Yet it has taken four years, with interest rates close to their lowest levels for a generation, to spark only a modest recovery in the housing market, and despite the tax cuts announced in last November's Budget, consumer spending this year will rise at only half the pace reached in the late 1980s.
There is more to this reluctance to spend money than the conventional story of job insecurity suggests. There are hard financial reasons too. In many ways, consumers behaved during the 1980s like over-extended companies, building up the size of the balance sheet without regard to short-term considerations like the need to maintain some cushion against future shocks, such as rising interest rates.
When it comes to liquidity - the ability to pay the bills on time - the structure of the balance sheet matters more than its size. During the 1980s, the rise in the personal sector's wealth was dominated by two factors: the housing market boom; and the explosion in the value of holdings of life assurance and pension funds, which together accounted for two-thirds of the increase in gross personal assets between 1980 and 1994. Liquid assets, mostly bank and building society deposits, rose much less quickly than the stock of debt, most of which was acquired in order to buy houses. Later, an increasing proportion of the debt burden represented equity withdrawal as houses became the provider of funds for exotic holidays, boats, and new cars. All the while, however, the ability of consumers to cope with a sudden upturn in interest rates was being eroded: the ratio of consumers' liquid assets to their base rate-linked debts was falling, even though their total wealth was rising rapidly. The headline numbers said that consumers were growing ever richer, but the devil in the details said that they were becoming ever more susceptible to changes in policy. When the crunch came, with interest rates doubling to 15 per cent between May 1988 and October 1989, consumers were hit much harder than previous experience would have suggested.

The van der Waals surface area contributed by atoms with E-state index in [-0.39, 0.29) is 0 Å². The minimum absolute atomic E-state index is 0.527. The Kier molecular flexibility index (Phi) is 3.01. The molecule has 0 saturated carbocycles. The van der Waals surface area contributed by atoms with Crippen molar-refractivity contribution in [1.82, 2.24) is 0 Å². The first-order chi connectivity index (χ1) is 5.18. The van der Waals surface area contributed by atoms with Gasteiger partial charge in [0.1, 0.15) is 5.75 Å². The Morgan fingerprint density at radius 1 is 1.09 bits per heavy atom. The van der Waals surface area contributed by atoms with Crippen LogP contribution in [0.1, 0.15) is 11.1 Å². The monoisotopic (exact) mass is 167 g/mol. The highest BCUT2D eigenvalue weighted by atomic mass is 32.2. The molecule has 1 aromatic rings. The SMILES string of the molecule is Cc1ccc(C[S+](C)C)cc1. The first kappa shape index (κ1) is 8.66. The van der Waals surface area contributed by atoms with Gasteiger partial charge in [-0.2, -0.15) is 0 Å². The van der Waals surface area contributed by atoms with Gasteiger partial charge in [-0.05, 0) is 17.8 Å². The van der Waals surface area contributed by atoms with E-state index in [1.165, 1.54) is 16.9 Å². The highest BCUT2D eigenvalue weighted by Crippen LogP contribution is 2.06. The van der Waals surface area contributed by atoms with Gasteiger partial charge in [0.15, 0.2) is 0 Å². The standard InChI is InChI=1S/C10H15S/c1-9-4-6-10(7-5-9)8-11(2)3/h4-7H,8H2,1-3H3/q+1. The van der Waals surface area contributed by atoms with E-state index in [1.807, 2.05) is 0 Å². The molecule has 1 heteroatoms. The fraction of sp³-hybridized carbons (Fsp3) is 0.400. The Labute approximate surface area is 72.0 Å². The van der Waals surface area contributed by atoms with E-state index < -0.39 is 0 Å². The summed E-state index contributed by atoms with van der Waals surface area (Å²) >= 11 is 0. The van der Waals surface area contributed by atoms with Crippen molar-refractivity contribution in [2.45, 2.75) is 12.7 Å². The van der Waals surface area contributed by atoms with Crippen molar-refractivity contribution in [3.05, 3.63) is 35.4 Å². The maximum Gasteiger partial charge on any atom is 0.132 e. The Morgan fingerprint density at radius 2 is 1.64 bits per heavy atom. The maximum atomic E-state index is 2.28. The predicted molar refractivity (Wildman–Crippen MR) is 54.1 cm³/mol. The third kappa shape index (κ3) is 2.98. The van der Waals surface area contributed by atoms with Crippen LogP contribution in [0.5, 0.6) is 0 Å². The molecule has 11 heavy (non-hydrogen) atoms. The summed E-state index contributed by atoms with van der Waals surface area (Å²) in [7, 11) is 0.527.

Just as over-geared companies find it difficult to sell pieces of machinery to meet interest charges, so householders cannot, in aggregate, sell their properties to avoid the pain of higher mortgage rates. It is possible for some individuals to do this, especially in the early stages of a downturn, but it is not an option open to everyone.
It took a while for higher rates to do their work - after all, when rates began to rise the boom had acquired its own momentum - but eventually the housing explosion subsided as would-be buyers looked askance at 15 per cent mortgage rates when average earnings were rising at 9 per cent.
The subsequent fall in nominal house prices has been instrumental in forcing people to recognise the extent to which the changing structure of the balance sheet has increased their exposure to the effects of higher interest rates. Consumers have become sensitive to a level of interest rates - and to small changes in interest rate expectations - which only a few years ago would have had no effect at all.
The best evidence for this effect comes from the housing market. The graphic (top right) shows that the violent swings in mortgage approvals over the past few years have been more or less entirely explained by shifts in the markets' expectations about future interest rates moves. In comparison, the reductions in mortgage interest tax relief have had a trivial effect on the market.